The first biblical reference to a city is in Genesis 4:17. The Hebrew verb indicates that Cain “was building” the city. Probably he did not complete it, nor did he permanently reside there; he had earlier been condemned to a vagabond’s existence (Gn 4:12).
The Genesis account, affirming that city life came early in human existence, is internally consistent. The first human offspring, Cain and Abel, were involved in food production (Gn 4:2). Cain was an agriculturist and Abel tended domesticated flocks. Genesis 4 shows both the prerequisite of food production and the resulting specialization.
A city is defined by a settled group of people living in permanent dwellings and bound together by political, economic, and often kinship ties. The Bible does not generally distinguish between city, town, and village. City was distinguished from other communities by a wall.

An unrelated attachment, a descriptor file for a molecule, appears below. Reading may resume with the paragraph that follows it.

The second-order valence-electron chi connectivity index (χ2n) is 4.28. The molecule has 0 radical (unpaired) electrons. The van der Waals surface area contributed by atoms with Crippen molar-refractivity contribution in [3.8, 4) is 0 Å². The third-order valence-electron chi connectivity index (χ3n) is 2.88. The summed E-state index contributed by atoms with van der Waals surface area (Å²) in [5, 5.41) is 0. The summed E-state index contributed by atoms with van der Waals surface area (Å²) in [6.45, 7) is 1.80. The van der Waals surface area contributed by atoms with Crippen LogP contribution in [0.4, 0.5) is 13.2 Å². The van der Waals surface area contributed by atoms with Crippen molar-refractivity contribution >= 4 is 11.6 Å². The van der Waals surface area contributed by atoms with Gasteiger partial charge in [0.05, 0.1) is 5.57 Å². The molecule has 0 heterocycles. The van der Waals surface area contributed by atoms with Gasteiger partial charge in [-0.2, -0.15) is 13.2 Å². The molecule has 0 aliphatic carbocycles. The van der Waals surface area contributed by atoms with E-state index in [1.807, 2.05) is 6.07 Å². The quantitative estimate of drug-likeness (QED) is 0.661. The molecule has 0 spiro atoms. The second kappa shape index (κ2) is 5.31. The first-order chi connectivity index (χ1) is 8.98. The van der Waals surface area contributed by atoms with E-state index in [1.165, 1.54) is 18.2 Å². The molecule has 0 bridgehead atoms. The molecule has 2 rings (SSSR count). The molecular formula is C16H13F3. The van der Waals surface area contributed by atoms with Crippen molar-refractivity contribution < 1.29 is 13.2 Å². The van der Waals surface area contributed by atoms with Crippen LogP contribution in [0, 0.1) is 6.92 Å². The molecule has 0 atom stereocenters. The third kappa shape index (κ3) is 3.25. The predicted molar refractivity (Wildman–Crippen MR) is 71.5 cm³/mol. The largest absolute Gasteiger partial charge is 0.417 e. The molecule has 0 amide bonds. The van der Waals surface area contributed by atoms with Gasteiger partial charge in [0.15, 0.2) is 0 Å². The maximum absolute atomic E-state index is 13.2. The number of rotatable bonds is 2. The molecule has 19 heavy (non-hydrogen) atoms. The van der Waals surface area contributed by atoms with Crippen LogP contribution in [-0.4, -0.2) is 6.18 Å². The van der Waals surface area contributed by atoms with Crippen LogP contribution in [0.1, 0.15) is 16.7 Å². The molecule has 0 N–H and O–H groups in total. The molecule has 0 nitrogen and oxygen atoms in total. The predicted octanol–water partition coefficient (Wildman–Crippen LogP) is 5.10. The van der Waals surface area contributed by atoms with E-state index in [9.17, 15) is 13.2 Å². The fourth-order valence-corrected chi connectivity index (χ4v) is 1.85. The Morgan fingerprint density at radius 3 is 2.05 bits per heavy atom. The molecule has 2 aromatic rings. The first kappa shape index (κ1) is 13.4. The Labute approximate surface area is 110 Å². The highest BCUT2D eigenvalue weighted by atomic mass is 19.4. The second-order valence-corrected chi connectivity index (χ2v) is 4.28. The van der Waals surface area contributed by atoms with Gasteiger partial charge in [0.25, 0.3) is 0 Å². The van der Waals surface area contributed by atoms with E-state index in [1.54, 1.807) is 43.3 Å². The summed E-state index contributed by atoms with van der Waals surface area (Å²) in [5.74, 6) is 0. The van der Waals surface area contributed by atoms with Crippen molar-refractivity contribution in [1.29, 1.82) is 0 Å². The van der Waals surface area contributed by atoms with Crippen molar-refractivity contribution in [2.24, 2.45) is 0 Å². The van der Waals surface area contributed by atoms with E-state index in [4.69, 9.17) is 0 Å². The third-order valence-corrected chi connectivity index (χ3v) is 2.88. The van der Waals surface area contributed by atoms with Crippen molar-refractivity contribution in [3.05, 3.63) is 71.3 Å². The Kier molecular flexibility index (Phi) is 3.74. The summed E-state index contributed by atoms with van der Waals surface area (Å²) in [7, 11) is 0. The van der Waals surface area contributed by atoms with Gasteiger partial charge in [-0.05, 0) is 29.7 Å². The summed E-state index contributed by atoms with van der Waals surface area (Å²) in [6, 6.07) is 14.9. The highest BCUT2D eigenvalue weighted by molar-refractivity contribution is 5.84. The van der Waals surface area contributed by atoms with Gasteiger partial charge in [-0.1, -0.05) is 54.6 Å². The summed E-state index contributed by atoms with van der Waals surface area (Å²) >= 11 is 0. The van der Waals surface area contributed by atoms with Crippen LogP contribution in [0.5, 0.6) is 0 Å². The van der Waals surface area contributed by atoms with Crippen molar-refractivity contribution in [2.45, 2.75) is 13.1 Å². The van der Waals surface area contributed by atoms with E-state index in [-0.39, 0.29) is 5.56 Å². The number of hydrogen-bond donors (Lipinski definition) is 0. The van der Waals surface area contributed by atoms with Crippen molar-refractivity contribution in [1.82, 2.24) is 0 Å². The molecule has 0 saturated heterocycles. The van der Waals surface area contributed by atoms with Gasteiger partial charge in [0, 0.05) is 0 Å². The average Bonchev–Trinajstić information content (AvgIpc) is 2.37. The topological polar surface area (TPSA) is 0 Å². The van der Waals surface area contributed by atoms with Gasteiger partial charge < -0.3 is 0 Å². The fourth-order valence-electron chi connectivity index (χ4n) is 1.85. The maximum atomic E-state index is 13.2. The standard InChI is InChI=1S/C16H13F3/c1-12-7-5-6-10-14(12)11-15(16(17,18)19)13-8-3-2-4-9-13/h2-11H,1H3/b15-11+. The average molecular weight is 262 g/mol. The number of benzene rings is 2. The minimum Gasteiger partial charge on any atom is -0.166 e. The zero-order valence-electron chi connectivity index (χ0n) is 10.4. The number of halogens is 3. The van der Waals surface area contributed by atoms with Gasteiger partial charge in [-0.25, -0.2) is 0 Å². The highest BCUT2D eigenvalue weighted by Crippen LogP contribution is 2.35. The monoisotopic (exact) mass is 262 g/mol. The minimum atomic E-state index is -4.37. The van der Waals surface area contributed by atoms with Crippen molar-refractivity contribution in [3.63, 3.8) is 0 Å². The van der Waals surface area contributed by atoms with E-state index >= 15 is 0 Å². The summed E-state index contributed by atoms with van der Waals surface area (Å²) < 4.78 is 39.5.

The emphasis upon walls (Lv 25:29–31) and fortifications (Jos 19:35), with repeated references to towers, gates, and sieges, indicates that cities provided the primary security for the surrounding towns and villages.
The existence of settled communities depended upon a controlled food supply. In contrast to the city dweller, the nomad lived in a portable tent, appropriate for a never-ceasing search for food.
As city dwellers became more adept in farming adjacent land, the harvests increased, leading to increased population and social stratification. When the entire population was no longer needed for food production, some individuals became specialists in a growing number of occupations: pottery making, metal working, stone masonry, and carpentry. Their products in addition to farm surpluses made the ancient city the center of trade and commerce.
It is apparent that cities have been with us from ancient times. In our time cities have been the source of what has been called the global economy. Remember that Paul made it a point to evangelize cities in his missionary journeys.